“Is Protagoras right,” asks the professor, “when he says that truth is relative?”
“I feel like it can’t be,” says the first student. “Right, because the fact that truth is subjective is itself an objective fact.”
“Building off that,” says another, “if man is the measure of everything, how can Protagoras even want to say that he can know things? There are a lot of assumptions there.”
And so on, until an hour and a half has incoherently slipped away. The students leave the room feeling energized but slightly dissatisfied, and no one knows much more about Protagoras.
I have a confession to make: I don’t like discussion classes very much. In fact, I think they should almost never happen. That’s because putting more than a dozen people in a room makes productive discussion nearly impossible—how can you carry on a real conversation when you have at most two opportunities to speak? A real discussion demands the ability to correct misunderstandings, to refine arguments, to rebut objections to your point: none of which can happen when there are 20 people patiently waiting with their hands up to take the conversation in a new direction.
You say: “Didn’t I come to Chicago for the life of the mind? What does that mean if I can’t test my ideas in class?” As it happens, though, a midsize seminar is one of the worst places possible to experiment with an opinion. A sustained examination of an opinion is rare—the lucky students get at most one or two responses before someone interjects with an irrelevant point. A dorm room or a bar is a much more suitable place for a discussion, if only because you can actually talk to people there.
And vague, pointless discussions are the best possible outcome. At least they’re harmless. Worse are the bitter disputes where no one is quite clear on what’s actually being disputed, like a frenzied classroom that rushes into civil war over the effects of British imperialism. And worst of all is when the classroom unites on a single position, leaving the one student who still thinks Herman Melville wasn’t writing about gender to hold her tongue in fear. Mass agreement is a frightening thing.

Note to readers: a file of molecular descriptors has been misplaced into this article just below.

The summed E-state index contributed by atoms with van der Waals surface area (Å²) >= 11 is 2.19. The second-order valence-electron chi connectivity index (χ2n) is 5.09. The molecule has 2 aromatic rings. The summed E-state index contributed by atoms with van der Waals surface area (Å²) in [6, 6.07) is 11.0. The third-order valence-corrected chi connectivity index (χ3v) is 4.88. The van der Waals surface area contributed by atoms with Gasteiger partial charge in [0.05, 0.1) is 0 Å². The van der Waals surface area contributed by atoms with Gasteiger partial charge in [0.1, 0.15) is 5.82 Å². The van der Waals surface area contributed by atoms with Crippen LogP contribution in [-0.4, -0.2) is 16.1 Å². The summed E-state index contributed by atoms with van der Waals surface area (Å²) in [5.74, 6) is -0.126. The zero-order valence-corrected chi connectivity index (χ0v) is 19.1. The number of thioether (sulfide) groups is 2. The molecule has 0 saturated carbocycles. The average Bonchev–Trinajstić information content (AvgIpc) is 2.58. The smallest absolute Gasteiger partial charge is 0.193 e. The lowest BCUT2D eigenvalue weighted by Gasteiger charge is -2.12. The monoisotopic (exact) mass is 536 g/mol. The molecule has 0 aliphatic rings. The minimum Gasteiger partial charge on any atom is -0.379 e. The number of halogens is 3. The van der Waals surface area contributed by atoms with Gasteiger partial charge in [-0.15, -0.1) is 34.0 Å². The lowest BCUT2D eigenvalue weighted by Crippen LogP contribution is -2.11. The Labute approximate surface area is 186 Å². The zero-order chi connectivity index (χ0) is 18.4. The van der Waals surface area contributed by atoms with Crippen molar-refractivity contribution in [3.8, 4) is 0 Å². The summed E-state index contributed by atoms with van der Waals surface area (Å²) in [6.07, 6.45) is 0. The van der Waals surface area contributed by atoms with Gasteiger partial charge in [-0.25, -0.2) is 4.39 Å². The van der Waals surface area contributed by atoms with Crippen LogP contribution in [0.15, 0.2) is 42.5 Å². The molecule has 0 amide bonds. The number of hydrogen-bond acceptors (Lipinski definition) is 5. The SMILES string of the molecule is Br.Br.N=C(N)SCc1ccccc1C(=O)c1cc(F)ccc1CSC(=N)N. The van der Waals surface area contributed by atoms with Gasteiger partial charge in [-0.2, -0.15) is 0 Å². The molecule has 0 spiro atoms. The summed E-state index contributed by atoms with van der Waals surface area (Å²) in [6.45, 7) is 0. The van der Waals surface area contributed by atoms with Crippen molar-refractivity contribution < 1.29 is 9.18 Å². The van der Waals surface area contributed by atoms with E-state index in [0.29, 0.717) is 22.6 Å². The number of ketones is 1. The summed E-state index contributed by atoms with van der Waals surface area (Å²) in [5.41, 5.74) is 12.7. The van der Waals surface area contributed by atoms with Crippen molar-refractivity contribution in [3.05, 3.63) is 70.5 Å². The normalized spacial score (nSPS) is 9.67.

So am I completely against classroom discussion? No way. But a few things have to be true before I’ll happily sit in a room where everyone’s allowed to talk:
1. There should be as few people as possible. Fewer than five is ideal.
2. Everyone must be fairly well read in the subject, and share enough references that they’re not constantly wandering in random directions.
3. No hand-raising. Since this is a real conversation, if you have something to say, you say it. Similarly, you’re allowed to have an extended, public exchange with another person.
In the seminars I’ve taken that hold to these rules, I’ve felt like I’m having dinner with the gods. But, for lots of obvious reasons, you can’t run every Sosc class like an Oxford tutorial. If this isn’t possible, though, we should keep to the safer path: listening to the professor. She’s spent her life studying the text, and has knowledge (and perhaps some wisdom) to give us. A lecture isn’t the best the academy has to offer, but in the hands of a skilled professor, it has many virtues a mass discussion format doesn’t: organization, subtlety, drama, and coherence.
Practically speaking, then, I propose the following: Most seminars in the humanities should become lectures. They should be kept at their current size, to preserve students’ personal access to their professors. And questions, of course, should still be allowed—it’s important for students to be able to challenge their professor or ask for more clarity. The only thing that should change is the structure of the class.
And after all, whether we’re sitting through meaningless discussions or stuffy lectures, we should remember where the life of the mind really has its home: with a few good friends, over drinks.
Jonathan Nathan is a third-year in the College majoring in Law, Letters, and Society.